The Metropolitan Opera has launched a new production of Mozart’s The Magic Flute directed by Simon McBurney, which is presently playing at the opera company until June ten, two thousand twenty-three. In light of its launch, its conductor Nathalie Stutzmann was featured in a recent NY Times article about the production — which involved the orchestra pit being raised nearly level with the stage. “We decided, ‘Let’s lift the orchestra, let’s create people alert of the players,’” the set designer Michael Levine said in the article. “Beca we’re so d to the players being hidden, and they weren’t in the eighteenth century.”
“There’s nothing more boring than being an orchestra musician and being in the back of a cave with number idea of what’s happening on the stage,” Stutzmann told the NY Times in response. “Can you imagine spending three or four hours, five for Wagner, at the bottom of a pit and have number idea what’s happening over you? Not only can the musicians look this ‘Zauberflöte’; some also become portion of the action.” Stutzmann’s comments have received objections the Met Orchestra musicians, who took to social media in a Facebook post titled “Breaking News: Met Orchestra Not Bored.”
The post reads: “In the recent otherwise outstanding article in the NY Times about the Met’s innovative new production of Die Zauberflöte, we were disheartened to read our guest conductor’s supposition that the Met Orchestra might be bored playing in the pit. “Our time spent in the orchestra pit is anything but a ordinary experience, and we don't consider it a cave. Though we may not look the visual spectacle unfolding over us, we know exactly what's happening onstage. We wish to emphasize the passion we perceive for our craft and the enormous quantity of preparation we undertake in order to have a deep information of that which we cannot see. We study the score and the synopsis and are keenly alert of our role at any given moment—sometimes supporting, sometimes soloistic.
“We intuitively realize the challenging acoustics of our enormous opera ho, and we've cultivated a state of artistic flexibility that allows us to smoothly modify to the sometimes nail-biting moments of live theater. We're highly attuned to the ever-changing needs and choices of singers, and we appreciate collaborating with them to meld the artistry on stage with that in the pit. In this way, we proposal our audience a fresh artistic perspective night after night. In short, we're not bored but, rather, exhilarated. And we get huge pride in our skill to both support the world’s greatest opera stars and be one of the world’s greatest orchestras.” This production is Stutzmann’s second major project with the Met Orchestra since her debut with them in the past month, performing Don Giovanni. In addition to being a contralto singer, Stutzmann is currently the music director of the Atlanta Symphony Orchestra. In a letter obtained by slippedisc, Stutzmann apologized to the musicians of the Met Orchestra saying: "It saddens me deeply that my comments, as reported in the NY Times on eighteenth May have cad such disappointment amongst the orchestra.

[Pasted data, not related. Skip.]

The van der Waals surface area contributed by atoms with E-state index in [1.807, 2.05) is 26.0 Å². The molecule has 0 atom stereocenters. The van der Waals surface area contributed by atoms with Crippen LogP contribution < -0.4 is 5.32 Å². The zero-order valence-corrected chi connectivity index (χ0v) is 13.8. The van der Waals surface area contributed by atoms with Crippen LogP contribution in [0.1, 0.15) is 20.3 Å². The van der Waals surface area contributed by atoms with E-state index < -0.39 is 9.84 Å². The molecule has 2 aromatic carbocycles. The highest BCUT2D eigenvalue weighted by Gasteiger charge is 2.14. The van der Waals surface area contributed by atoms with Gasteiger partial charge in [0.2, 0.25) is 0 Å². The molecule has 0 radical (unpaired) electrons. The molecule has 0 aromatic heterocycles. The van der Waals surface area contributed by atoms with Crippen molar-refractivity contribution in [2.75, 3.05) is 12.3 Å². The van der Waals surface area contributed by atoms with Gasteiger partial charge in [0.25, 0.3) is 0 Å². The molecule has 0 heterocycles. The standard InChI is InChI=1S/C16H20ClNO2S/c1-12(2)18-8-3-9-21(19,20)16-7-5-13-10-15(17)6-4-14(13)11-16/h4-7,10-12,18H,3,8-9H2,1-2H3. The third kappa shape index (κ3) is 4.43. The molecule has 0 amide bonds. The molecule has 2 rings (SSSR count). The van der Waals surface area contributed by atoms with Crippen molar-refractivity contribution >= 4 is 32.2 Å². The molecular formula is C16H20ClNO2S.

My intention was only to celebrate the fact that Simon McBurney’s wonderful production of The Magic Flute celebrates the orchestra visually, including it in the production, and I wanted to focus on that." The audience can look you love never before, and you can look all the action on stage. It gives me much joy to be portion of this positive experience. It was certainly not my intention to diminish or undervalue in any way the stature and standing of your outstanding orchestra. I realize the grand pride you get in always being attuned to the singers on the stage, regardless of the physicality of the pit.
Maybe I shouldn't have overlaid my experiences in the opera pit, when I was a bassoonist all those years ago! I'm convinced that opera is the ultimate art-form which unites so many different genres, but for me the most necessary of all is the musical soundtrack – maybe we could more frequently work with directors that bring more visibility for orchestral players in particular."